Due to the positive interaction of the angle profiles with longitudinal slots 7, heel stirrup 5 is supported over a large area on longitudinal webs 2 in all transverse directions to the longitudinal direction of the longitudinal webs 2. Arranged on longitudinal webs 2 are rows of holes 8, in each case one hole of a row of holes 8 being aligned with a bore 6' in the respective angle profile 6, when the corresponding end of the heel stirrup 5 is moved into the associated position. This position can then be fixed by inserting a screw. The heel stirrup 5 has a certain degree of flexibility so that its ends can assume different positions on the two longitudinal webs 2.
A calf rest 11 is arranged pivotably on heel stirrup 5 about a transverse axis 12 that lies in a plane, which is roughly perpendicular to base plate 1 and contains the articulation axis of the ankle established by the ankle bones. Calf rest 11 can thus follow a forward inclination of the boot shaft or of the lower leg of the snowboarder to a very great extent without force, when the boot is inserted into the binding and fixed by strap loops (not shown) or the like. Calf rest 11 can be anchored at corresponding holes 14 of heel stirrup 5 and also at longitudinal webs 2. The backward pivoting of calf rest 11 is limited by a stop arrangement 15, which interacts with heel stirrup 5.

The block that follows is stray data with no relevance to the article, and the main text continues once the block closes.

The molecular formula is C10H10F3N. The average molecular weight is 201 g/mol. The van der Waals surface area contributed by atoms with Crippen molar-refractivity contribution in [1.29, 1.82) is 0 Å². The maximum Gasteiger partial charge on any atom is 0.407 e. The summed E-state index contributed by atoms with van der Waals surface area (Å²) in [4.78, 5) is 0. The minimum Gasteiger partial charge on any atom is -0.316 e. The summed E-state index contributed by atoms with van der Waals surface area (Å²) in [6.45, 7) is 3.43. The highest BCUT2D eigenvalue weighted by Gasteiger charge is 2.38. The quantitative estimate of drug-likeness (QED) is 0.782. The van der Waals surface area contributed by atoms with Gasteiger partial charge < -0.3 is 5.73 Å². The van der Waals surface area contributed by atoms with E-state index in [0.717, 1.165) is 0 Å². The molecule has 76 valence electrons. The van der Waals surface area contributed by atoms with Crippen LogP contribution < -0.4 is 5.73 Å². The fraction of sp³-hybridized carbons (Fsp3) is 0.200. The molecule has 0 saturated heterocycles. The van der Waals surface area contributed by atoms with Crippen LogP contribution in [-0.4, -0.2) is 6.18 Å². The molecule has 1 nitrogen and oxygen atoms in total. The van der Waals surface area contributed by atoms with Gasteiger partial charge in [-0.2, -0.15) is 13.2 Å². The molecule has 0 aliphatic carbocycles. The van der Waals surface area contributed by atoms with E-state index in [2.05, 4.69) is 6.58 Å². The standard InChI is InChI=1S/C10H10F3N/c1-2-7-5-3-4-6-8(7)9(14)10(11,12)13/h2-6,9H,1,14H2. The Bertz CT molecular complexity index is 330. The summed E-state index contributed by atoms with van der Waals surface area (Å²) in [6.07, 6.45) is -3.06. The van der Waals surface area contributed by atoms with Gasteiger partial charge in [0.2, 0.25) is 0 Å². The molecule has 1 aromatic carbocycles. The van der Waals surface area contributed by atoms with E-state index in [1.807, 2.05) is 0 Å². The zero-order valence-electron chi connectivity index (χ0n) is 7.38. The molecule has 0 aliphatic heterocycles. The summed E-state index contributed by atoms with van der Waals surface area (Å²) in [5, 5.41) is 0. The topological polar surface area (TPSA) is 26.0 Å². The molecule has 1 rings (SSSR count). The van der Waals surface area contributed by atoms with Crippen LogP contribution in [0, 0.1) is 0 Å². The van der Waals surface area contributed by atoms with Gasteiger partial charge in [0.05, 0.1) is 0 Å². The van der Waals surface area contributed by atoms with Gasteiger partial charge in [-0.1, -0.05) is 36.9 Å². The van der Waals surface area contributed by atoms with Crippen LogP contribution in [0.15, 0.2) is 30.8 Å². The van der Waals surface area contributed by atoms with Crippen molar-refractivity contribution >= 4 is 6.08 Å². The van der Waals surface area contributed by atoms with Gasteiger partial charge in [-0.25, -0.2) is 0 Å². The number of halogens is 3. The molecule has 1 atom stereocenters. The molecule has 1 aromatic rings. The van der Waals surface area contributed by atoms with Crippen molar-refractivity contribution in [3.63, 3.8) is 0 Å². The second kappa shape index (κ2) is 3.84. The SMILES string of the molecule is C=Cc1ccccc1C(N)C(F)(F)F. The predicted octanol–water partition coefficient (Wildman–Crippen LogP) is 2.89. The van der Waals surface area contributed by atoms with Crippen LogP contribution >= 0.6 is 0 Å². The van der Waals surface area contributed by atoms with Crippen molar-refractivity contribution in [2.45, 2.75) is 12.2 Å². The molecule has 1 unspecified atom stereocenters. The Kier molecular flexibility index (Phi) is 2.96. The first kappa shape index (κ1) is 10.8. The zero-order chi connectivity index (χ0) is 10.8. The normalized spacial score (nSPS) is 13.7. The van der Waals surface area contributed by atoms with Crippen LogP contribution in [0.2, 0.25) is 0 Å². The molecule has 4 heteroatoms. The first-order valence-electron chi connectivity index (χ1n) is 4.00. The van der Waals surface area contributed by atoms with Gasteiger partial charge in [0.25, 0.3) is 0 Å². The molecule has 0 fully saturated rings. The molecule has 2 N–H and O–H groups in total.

The stop arrangement 15 is arranged on the calf rest's inner side, facing the boot, and is designed as a shell part 16 that is slidable along the inner side of calf rest 11 and continues the inner side of calf rest 11 in the downward direction and lengthens calf rest 11 downward to a greater or lesser extent.
Formed integrally on the rear side of shell part 16 is a stop piece 17, with a sawtooth profile 17', which engages in an oppositely matching sawtooth profile on calf rest 11. Stop piece 17 and shell part 16 being mounted by a screw 18. Screw 18 passes through a hole 19 in shell part 16 and stop piece 17, respectively, and also passes through slot 20 in calf rest 11 and is fastened releasably on the outside of calf rest 11 by means of a nut 21 screwed onto screw 18. The length of slot 20 defines the adjustment range within which shell part 16 with stop piece 17 on calf rest 11 can be adjusted in the upward and downward directions.